Advanced colouring techniques, so what makes a re-colouring a photo really work?
I’ve talked about colouring before and the various blend modes but what makes the colouring process realistic and not fake looking?
Simply put, adding a layer of colour over part of a photo, only colours it. We dont want that to happen. We don’t want to just “add” colour to the photo, this will make it look very flat. We want make the photo alive! Below is an examples of flat colour versus varied colour. This is a small crop from a photo I coloured from Shorpy (dot) com
Using just a few colours leaves a very illustrative look to the photo. It looks like it has been washed over with dense water colour. Using many different shades can mean it takes 10 times as long to do but you will end up with much better and more realistic results. One method to help add more colour in varied random shades, is to create a layer of “render clouds” of two colours. This is perfect for creating natural shifts in colour shades, for tree bark or leaves or skies and ground etc.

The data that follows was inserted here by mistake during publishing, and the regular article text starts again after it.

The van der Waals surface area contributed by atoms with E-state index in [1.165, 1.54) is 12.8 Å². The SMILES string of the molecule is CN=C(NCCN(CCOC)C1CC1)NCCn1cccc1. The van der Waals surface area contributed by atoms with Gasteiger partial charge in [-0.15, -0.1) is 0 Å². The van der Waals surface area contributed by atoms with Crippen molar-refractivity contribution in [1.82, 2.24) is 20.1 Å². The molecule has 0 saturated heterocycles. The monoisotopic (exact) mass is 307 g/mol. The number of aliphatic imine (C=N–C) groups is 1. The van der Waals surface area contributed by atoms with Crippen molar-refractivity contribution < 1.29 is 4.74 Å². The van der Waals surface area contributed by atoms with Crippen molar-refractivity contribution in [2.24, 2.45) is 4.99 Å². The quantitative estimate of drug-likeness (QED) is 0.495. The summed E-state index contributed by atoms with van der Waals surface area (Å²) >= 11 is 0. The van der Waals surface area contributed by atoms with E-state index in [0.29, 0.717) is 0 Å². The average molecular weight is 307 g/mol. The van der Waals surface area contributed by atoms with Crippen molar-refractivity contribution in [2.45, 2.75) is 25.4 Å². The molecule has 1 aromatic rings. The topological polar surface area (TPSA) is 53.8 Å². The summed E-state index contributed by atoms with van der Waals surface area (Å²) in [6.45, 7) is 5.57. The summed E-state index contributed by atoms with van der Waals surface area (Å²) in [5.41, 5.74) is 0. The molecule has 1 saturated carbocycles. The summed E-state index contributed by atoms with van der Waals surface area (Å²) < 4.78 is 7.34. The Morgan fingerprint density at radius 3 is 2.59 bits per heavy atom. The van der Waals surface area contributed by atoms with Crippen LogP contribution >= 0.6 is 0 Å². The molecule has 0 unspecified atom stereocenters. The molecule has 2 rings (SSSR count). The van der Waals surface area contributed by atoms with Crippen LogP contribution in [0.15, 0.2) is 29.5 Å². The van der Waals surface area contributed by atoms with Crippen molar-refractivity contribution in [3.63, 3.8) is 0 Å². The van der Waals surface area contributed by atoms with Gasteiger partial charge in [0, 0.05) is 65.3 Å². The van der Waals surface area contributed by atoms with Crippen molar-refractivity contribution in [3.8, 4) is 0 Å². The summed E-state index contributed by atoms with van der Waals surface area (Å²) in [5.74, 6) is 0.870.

Add some random colour.
You can see here two examples of the shades I used for the two main sets of leaves. The left corresponds to the leaves on the ground to left of the final image. The right half refers to the leaves in the tree top right. (see end of post for final image)
This technique of using multiple colours within the one layer is a clever way of saving time without compromising quality. For example you could use a colour graduated fill layer of three shades, red, orange and green. These can be used to colour the leaves of the tree or similarly use three shades of blue for the sky. By making sure you switch blend modes to the one that works best, you’ll get the best results, there is not set rule. Use trial and error, but modes like, softlight, overlay and colourburn are some that work well.
Planning the colouring before you start is a good idea. For example for this image I chose a fresh green for new plant growth and grass and an olive colour for older greenery and a straw like shade for the dry grass.
Once you have the entire image filled with lush hues, think about the time of day it was shot. If the shadows are long the sun is lower in the sky. This means it is very likely the sun was a warmer tone than mid day. Add some yellow or orange warmth to the lighter areas. Try a weak “photo tint” or layer to warm it up.
Take time over it, there are no short cuts or one button wonders. Take and area or object and colour it. Make it the best you can. If you lose interest, save you work and come back to it. Maybe leave it a day and then revisit the work, it always looks different on fresh eyes! Good luck. The basics of colouring can be found on the blog, just search for “colouring”.